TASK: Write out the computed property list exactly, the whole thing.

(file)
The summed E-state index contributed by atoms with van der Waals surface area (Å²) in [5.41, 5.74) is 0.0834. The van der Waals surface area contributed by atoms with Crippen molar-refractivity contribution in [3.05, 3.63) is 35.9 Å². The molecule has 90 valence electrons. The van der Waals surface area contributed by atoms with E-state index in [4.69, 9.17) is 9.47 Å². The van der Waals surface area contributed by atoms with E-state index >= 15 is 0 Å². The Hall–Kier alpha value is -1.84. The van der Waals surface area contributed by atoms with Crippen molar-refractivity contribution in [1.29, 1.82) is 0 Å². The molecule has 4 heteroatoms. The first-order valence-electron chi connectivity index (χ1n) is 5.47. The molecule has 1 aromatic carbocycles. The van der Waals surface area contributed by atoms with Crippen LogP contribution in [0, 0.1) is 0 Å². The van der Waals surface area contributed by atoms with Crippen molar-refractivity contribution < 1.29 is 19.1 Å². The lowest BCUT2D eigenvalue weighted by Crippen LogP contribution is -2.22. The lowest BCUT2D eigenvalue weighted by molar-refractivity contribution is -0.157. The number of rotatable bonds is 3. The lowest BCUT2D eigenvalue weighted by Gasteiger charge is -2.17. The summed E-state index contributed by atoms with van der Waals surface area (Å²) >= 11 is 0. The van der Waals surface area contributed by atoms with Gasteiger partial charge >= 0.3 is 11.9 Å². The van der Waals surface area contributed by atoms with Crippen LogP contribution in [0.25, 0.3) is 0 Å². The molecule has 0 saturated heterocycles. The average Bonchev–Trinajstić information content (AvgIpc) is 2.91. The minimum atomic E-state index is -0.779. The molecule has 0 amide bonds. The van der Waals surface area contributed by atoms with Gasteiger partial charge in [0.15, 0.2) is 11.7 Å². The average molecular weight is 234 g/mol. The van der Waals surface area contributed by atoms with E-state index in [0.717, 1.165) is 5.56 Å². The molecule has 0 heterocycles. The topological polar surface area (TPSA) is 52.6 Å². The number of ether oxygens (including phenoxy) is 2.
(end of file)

The summed E-state index contributed by atoms with van der Waals surface area (Å²) in [5.41, 5.74) is 0.0834. The van der Waals surface area contributed by atoms with Crippen molar-refractivity contribution in [3.05, 3.63) is 35.9 Å². The molecule has 90 valence electrons. The van der Waals surface area contributed by atoms with E-state index in [4.69, 9.17) is 9.47 Å². The van der Waals surface area contributed by atoms with E-state index >= 15 is 0 Å². The Hall–Kier alpha value is -1.84. The van der Waals surface area contributed by atoms with Crippen molar-refractivity contribution in [1.29, 1.82) is 0 Å². The molecule has 4 heteroatoms. The first-order valence-electron chi connectivity index (χ1n) is 5.47. The molecule has 1 aromatic carbocycles. The van der Waals surface area contributed by atoms with Crippen LogP contribution in [0, 0.1) is 0 Å². The van der Waals surface area contributed by atoms with Crippen molar-refractivity contribution < 1.29 is 19.1 Å². The lowest BCUT2D eigenvalue weighted by Crippen LogP contribution is -2.22. The lowest BCUT2D eigenvalue weighted by molar-refractivity contribution is -0.157. The number of rotatable bonds is 3. The lowest BCUT2D eigenvalue weighted by Gasteiger charge is -2.17. The summed E-state index contributed by atoms with van der Waals surface area (Å²) >= 11 is 0. The van der Waals surface area contributed by atoms with Gasteiger partial charge >= 0.3 is 11.9 Å². The van der Waals surface area contributed by atoms with Crippen LogP contribution in [0.25, 0.3) is 0 Å². The molecule has 0 saturated heterocycles. The average Bonchev–Trinajstić information content (AvgIpc) is 2.91. The minimum atomic E-state index is -0.779. The molecule has 0 amide bonds. The van der Waals surface area contributed by atoms with Gasteiger partial charge in [0.15, 0.2) is 11.7 Å². The average molecular weight is 234 g/mol. The van der Waals surface area contributed by atoms with E-state index in [0.717, 1.165) is 5.56 Å². The molecule has 0 heterocycles. The topological polar surface area (TPSA) is 52.6 Å². The number of ether oxygens (including phenoxy) is 2.